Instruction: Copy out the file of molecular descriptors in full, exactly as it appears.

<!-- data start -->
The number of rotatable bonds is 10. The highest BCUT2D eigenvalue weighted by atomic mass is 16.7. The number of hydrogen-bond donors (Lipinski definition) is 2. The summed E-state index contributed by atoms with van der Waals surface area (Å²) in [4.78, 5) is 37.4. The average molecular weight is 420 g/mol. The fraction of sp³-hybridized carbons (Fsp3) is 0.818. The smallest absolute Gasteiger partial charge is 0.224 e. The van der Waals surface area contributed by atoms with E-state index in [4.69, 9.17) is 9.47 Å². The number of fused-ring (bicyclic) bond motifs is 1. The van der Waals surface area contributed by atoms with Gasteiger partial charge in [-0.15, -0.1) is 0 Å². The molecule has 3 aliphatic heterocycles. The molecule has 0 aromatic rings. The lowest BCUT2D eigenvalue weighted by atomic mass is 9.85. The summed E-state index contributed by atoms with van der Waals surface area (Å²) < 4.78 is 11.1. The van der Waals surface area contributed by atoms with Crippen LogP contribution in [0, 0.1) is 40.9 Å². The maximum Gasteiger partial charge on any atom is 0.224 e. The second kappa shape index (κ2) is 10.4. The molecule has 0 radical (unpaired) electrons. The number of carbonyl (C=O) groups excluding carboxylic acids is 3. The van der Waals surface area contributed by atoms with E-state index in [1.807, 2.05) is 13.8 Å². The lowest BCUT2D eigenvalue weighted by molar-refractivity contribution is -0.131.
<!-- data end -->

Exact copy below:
The number of rotatable bonds is 10. The highest BCUT2D eigenvalue weighted by atomic mass is 16.7. The number of hydrogen-bond donors (Lipinski definition) is 2. The summed E-state index contributed by atoms with van der Waals surface area (Å²) in [4.78, 5) is 37.4. The average molecular weight is 420 g/mol. The fraction of sp³-hybridized carbons (Fsp3) is 0.818. The smallest absolute Gasteiger partial charge is 0.224 e. The van der Waals surface area contributed by atoms with E-state index in [4.69, 9.17) is 9.47 Å². The number of fused-ring (bicyclic) bond motifs is 1. The van der Waals surface area contributed by atoms with Gasteiger partial charge in [-0.15, -0.1) is 0 Å². The molecule has 3 aliphatic heterocycles. The molecule has 0 aromatic rings. The lowest BCUT2D eigenvalue weighted by atomic mass is 9.85. The summed E-state index contributed by atoms with van der Waals surface area (Å²) < 4.78 is 11.1. The van der Waals surface area contributed by atoms with Crippen LogP contribution in [0, 0.1) is 40.9 Å². The maximum Gasteiger partial charge on any atom is 0.224 e. The second kappa shape index (κ2) is 10.4. The molecule has 0 radical (unpaired) electrons. The number of carbonyl (C=O) groups excluding carboxylic acids is 3. The van der Waals surface area contributed by atoms with E-state index in [1.807, 2.05) is 13.8 Å². The lowest BCUT2D eigenvalue weighted by molar-refractivity contribution is -0.131.